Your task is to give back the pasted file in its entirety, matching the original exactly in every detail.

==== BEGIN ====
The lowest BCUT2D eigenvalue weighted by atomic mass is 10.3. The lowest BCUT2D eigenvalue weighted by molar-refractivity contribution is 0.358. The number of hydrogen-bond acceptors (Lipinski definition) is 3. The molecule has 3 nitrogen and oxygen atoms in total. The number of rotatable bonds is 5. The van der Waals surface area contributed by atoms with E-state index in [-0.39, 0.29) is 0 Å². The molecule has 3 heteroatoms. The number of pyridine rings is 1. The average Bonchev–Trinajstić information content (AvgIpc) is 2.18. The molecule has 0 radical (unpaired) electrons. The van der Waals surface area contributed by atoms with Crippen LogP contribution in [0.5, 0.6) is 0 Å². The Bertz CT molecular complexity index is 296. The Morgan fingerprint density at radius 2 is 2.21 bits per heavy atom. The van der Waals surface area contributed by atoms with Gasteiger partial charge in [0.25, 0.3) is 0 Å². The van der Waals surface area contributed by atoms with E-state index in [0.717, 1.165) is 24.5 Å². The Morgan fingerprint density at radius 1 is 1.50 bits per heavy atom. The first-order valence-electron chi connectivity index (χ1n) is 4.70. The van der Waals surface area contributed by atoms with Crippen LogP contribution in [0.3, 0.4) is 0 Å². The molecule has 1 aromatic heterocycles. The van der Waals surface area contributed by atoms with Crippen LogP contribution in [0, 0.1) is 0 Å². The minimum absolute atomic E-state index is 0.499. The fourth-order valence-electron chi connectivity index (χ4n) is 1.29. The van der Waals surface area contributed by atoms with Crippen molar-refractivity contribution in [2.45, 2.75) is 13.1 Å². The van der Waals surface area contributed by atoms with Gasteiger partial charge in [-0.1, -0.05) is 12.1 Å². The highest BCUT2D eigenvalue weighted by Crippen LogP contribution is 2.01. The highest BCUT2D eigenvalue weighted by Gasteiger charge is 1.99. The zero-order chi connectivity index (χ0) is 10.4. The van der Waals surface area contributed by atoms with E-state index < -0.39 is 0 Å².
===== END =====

The lowest BCUT2D eigenvalue weighted by atomic mass is 10.3. The lowest BCUT2D eigenvalue weighted by molar-refractivity contribution is 0.358. The number of hydrogen-bond acceptors (Lipinski definition) is 3. The molecule has 3 nitrogen and oxygen atoms in total. The number of rotatable bonds is 5. The van der Waals surface area contributed by atoms with E-state index in [-0.39, 0.29) is 0 Å². The molecule has 3 heteroatoms. The number of pyridine rings is 1. The average Bonchev–Trinajstić information content (AvgIpc) is 2.18. The molecule has 0 radical (unpaired) electrons. The van der Waals surface area contributed by atoms with Crippen LogP contribution in [0.5, 0.6) is 0 Å². The Bertz CT molecular complexity index is 296. The Morgan fingerprint density at radius 2 is 2.21 bits per heavy atom. The van der Waals surface area contributed by atoms with Gasteiger partial charge in [0.25, 0.3) is 0 Å². The van der Waals surface area contributed by atoms with E-state index in [0.717, 1.165) is 24.5 Å². The Morgan fingerprint density at radius 1 is 1.50 bits per heavy atom. The first-order valence-electron chi connectivity index (χ1n) is 4.70. The van der Waals surface area contributed by atoms with Crippen LogP contribution in [0.3, 0.4) is 0 Å². The molecule has 1 aromatic heterocycles. The van der Waals surface area contributed by atoms with Crippen LogP contribution in [0, 0.1) is 0 Å². The minimum absolute atomic E-state index is 0.499. The fourth-order valence-electron chi connectivity index (χ4n) is 1.29. The van der Waals surface area contributed by atoms with Crippen molar-refractivity contribution in [2.45, 2.75) is 13.1 Å². The van der Waals surface area contributed by atoms with Gasteiger partial charge in [-0.1, -0.05) is 12.1 Å². The highest BCUT2D eigenvalue weighted by Crippen LogP contribution is 2.01. The highest BCUT2D eigenvalue weighted by Gasteiger charge is 1.99. The zero-order chi connectivity index (χ0) is 10.4. The van der Waals surface area contributed by atoms with E-state index < -0.39 is 0 Å².